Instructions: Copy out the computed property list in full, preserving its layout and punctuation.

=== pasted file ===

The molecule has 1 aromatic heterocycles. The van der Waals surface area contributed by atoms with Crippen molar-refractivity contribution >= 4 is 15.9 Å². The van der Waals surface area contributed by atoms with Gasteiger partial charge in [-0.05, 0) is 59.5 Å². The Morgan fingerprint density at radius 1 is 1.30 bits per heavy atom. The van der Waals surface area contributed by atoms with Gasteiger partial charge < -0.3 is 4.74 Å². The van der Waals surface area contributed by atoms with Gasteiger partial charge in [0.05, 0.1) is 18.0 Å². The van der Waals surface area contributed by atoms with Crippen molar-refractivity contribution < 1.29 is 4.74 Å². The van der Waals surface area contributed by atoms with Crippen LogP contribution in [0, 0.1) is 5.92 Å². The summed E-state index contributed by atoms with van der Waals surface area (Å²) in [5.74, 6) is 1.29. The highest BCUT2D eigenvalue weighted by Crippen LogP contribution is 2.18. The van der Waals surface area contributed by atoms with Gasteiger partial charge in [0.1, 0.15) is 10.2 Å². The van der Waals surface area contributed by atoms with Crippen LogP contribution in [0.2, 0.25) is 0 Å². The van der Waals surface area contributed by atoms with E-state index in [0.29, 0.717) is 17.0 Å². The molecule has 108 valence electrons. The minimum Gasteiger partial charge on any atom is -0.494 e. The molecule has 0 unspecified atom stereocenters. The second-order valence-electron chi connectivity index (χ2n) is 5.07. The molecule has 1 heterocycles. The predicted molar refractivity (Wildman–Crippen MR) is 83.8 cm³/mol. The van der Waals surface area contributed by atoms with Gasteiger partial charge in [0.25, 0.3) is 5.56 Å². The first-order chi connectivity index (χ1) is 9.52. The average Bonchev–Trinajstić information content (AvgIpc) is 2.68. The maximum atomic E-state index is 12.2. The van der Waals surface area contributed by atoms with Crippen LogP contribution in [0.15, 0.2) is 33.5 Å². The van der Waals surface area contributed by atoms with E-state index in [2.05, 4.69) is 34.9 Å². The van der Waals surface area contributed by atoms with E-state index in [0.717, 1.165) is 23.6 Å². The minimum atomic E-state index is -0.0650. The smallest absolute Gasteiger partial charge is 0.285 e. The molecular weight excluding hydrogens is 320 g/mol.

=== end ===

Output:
The molecule has 1 aromatic heterocycles. The van der Waals surface area contributed by atoms with Crippen molar-refractivity contribution >= 4 is 15.9 Å². The van der Waals surface area contributed by atoms with Gasteiger partial charge in [-0.05, 0) is 59.5 Å². The Morgan fingerprint density at radius 1 is 1.30 bits per heavy atom. The van der Waals surface area contributed by atoms with Gasteiger partial charge < -0.3 is 4.74 Å². The van der Waals surface area contributed by atoms with Gasteiger partial charge in [0.05, 0.1) is 18.0 Å². The van der Waals surface area contributed by atoms with Crippen molar-refractivity contribution < 1.29 is 4.74 Å². The van der Waals surface area contributed by atoms with Crippen LogP contribution in [0, 0.1) is 5.92 Å². The summed E-state index contributed by atoms with van der Waals surface area (Å²) in [5.74, 6) is 1.29. The highest BCUT2D eigenvalue weighted by Crippen LogP contribution is 2.18. The van der Waals surface area contributed by atoms with Gasteiger partial charge in [0.1, 0.15) is 10.2 Å². The van der Waals surface area contributed by atoms with Crippen LogP contribution in [0.2, 0.25) is 0 Å². The van der Waals surface area contributed by atoms with E-state index in [0.29, 0.717) is 17.0 Å². The molecule has 108 valence electrons. The minimum Gasteiger partial charge on any atom is -0.494 e. The molecule has 0 unspecified atom stereocenters. The second-order valence-electron chi connectivity index (χ2n) is 5.07. The molecule has 1 heterocycles. The predicted molar refractivity (Wildman–Crippen MR) is 83.8 cm³/mol. The van der Waals surface area contributed by atoms with Gasteiger partial charge in [0.25, 0.3) is 5.56 Å². The first-order chi connectivity index (χ1) is 9.52. The average Bonchev–Trinajstić information content (AvgIpc) is 2.68. The maximum atomic E-state index is 12.2. The van der Waals surface area contributed by atoms with Crippen LogP contribution in [0.15, 0.2) is 33.5 Å². The van der Waals surface area contributed by atoms with E-state index in [2.05, 4.69) is 34.9 Å². The van der Waals surface area contributed by atoms with E-state index in [0.717, 1.165) is 23.6 Å². The minimum atomic E-state index is -0.0650. The smallest absolute Gasteiger partial charge is 0.285 e. The molecular weight excluding hydrogens is 320 g/mol.